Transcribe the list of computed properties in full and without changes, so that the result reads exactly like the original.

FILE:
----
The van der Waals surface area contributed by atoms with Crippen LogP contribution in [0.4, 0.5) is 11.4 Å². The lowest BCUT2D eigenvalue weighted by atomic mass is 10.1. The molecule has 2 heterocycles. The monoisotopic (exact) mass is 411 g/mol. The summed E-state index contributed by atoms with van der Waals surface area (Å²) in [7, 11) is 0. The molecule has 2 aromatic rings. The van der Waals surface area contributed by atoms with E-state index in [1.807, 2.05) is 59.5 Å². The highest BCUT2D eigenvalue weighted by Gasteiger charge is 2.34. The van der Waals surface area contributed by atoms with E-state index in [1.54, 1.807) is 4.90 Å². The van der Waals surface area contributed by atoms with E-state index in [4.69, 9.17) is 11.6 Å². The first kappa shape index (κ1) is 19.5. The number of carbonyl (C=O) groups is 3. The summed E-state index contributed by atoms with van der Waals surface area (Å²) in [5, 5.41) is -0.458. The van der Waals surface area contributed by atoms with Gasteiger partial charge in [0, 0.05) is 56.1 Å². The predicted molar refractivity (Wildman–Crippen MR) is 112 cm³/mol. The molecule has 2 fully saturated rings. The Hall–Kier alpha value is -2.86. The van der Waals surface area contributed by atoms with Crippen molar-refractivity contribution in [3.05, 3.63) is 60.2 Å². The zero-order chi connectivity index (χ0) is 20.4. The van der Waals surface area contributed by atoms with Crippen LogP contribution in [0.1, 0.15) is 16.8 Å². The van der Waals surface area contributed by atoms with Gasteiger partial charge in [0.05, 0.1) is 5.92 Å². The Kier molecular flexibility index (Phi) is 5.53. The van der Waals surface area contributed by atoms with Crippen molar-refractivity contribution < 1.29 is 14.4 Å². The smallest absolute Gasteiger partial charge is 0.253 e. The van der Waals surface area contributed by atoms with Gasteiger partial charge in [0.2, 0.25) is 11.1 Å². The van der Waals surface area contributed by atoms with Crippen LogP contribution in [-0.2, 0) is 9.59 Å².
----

The van der Waals surface area contributed by atoms with Crippen LogP contribution in [0.4, 0.5) is 11.4 Å². The lowest BCUT2D eigenvalue weighted by atomic mass is 10.1. The molecule has 2 heterocycles. The monoisotopic (exact) mass is 411 g/mol. The summed E-state index contributed by atoms with van der Waals surface area (Å²) in [7, 11) is 0. The molecule has 2 aromatic rings. The van der Waals surface area contributed by atoms with E-state index in [1.807, 2.05) is 59.5 Å². The highest BCUT2D eigenvalue weighted by Gasteiger charge is 2.34. The van der Waals surface area contributed by atoms with E-state index in [1.54, 1.807) is 4.90 Å². The van der Waals surface area contributed by atoms with E-state index in [4.69, 9.17) is 11.6 Å². The first kappa shape index (κ1) is 19.5. The number of carbonyl (C=O) groups is 3. The summed E-state index contributed by atoms with van der Waals surface area (Å²) in [5, 5.41) is -0.458. The van der Waals surface area contributed by atoms with Gasteiger partial charge in [0, 0.05) is 56.1 Å². The predicted molar refractivity (Wildman–Crippen MR) is 112 cm³/mol. The molecule has 2 fully saturated rings. The Hall–Kier alpha value is -2.86. The van der Waals surface area contributed by atoms with Crippen molar-refractivity contribution in [3.05, 3.63) is 60.2 Å². The zero-order chi connectivity index (χ0) is 20.4. The van der Waals surface area contributed by atoms with Crippen LogP contribution in [0.1, 0.15) is 16.8 Å². The van der Waals surface area contributed by atoms with Gasteiger partial charge in [0.05, 0.1) is 5.92 Å². The Kier molecular flexibility index (Phi) is 5.53. The van der Waals surface area contributed by atoms with Crippen molar-refractivity contribution < 1.29 is 14.4 Å². The smallest absolute Gasteiger partial charge is 0.253 e. The van der Waals surface area contributed by atoms with Gasteiger partial charge in [0.2, 0.25) is 11.1 Å². The van der Waals surface area contributed by atoms with Crippen LogP contribution in [-0.2, 0) is 9.59 Å².